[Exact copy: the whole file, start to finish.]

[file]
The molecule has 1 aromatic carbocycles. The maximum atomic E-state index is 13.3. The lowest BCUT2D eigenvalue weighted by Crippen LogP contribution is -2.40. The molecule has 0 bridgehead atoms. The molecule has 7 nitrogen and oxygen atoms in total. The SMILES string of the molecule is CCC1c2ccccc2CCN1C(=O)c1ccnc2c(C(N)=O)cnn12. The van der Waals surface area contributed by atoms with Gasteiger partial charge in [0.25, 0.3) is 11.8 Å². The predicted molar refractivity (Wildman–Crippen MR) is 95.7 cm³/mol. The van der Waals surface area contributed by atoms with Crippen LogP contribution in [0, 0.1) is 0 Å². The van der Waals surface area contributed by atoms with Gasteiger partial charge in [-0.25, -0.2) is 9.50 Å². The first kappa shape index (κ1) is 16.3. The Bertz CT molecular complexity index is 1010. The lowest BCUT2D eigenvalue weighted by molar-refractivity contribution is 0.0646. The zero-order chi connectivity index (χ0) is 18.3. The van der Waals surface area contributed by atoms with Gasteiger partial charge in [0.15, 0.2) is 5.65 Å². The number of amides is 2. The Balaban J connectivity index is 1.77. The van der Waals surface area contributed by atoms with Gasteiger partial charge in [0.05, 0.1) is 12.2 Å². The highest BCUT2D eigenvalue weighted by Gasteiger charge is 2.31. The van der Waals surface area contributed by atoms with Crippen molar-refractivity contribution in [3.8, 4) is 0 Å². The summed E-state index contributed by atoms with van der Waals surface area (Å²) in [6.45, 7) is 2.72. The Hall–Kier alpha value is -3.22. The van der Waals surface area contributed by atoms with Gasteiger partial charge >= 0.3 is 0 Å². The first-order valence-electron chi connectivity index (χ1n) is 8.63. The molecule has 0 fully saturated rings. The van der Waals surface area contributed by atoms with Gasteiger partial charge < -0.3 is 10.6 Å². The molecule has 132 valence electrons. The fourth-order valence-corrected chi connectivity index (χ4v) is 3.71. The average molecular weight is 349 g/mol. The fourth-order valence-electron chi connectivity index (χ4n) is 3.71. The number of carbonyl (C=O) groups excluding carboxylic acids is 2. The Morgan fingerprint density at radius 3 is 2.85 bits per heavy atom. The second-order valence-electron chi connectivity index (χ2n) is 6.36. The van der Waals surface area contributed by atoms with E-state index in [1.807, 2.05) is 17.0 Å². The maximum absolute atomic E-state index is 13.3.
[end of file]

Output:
The molecule has 1 aromatic carbocycles. The maximum atomic E-state index is 13.3. The lowest BCUT2D eigenvalue weighted by Crippen LogP contribution is -2.40. The molecule has 0 bridgehead atoms. The molecule has 7 nitrogen and oxygen atoms in total. The SMILES string of the molecule is CCC1c2ccccc2CCN1C(=O)c1ccnc2c(C(N)=O)cnn12. The van der Waals surface area contributed by atoms with Gasteiger partial charge in [0.25, 0.3) is 11.8 Å². The predicted molar refractivity (Wildman–Crippen MR) is 95.7 cm³/mol. The van der Waals surface area contributed by atoms with Crippen LogP contribution in [0, 0.1) is 0 Å². The van der Waals surface area contributed by atoms with Gasteiger partial charge in [-0.25, -0.2) is 9.50 Å². The first kappa shape index (κ1) is 16.3. The Bertz CT molecular complexity index is 1010. The lowest BCUT2D eigenvalue weighted by molar-refractivity contribution is 0.0646. The zero-order chi connectivity index (χ0) is 18.3. The van der Waals surface area contributed by atoms with Gasteiger partial charge in [0.15, 0.2) is 5.65 Å². The number of amides is 2. The Balaban J connectivity index is 1.77. The van der Waals surface area contributed by atoms with Gasteiger partial charge in [0.05, 0.1) is 12.2 Å². The highest BCUT2D eigenvalue weighted by Gasteiger charge is 2.31. The van der Waals surface area contributed by atoms with Crippen molar-refractivity contribution in [3.8, 4) is 0 Å². The summed E-state index contributed by atoms with van der Waals surface area (Å²) in [6.45, 7) is 2.72. The Hall–Kier alpha value is -3.22. The van der Waals surface area contributed by atoms with Gasteiger partial charge >= 0.3 is 0 Å². The first-order valence-electron chi connectivity index (χ1n) is 8.63. The molecule has 0 fully saturated rings. The van der Waals surface area contributed by atoms with Gasteiger partial charge < -0.3 is 10.6 Å². The molecule has 132 valence electrons. The fourth-order valence-corrected chi connectivity index (χ4v) is 3.71. The average molecular weight is 349 g/mol. The fourth-order valence-electron chi connectivity index (χ4n) is 3.71. The number of carbonyl (C=O) groups excluding carboxylic acids is 2. The Morgan fingerprint density at radius 3 is 2.85 bits per heavy atom. The second-order valence-electron chi connectivity index (χ2n) is 6.36. The van der Waals surface area contributed by atoms with E-state index in [1.807, 2.05) is 17.0 Å². The maximum absolute atomic E-state index is 13.3.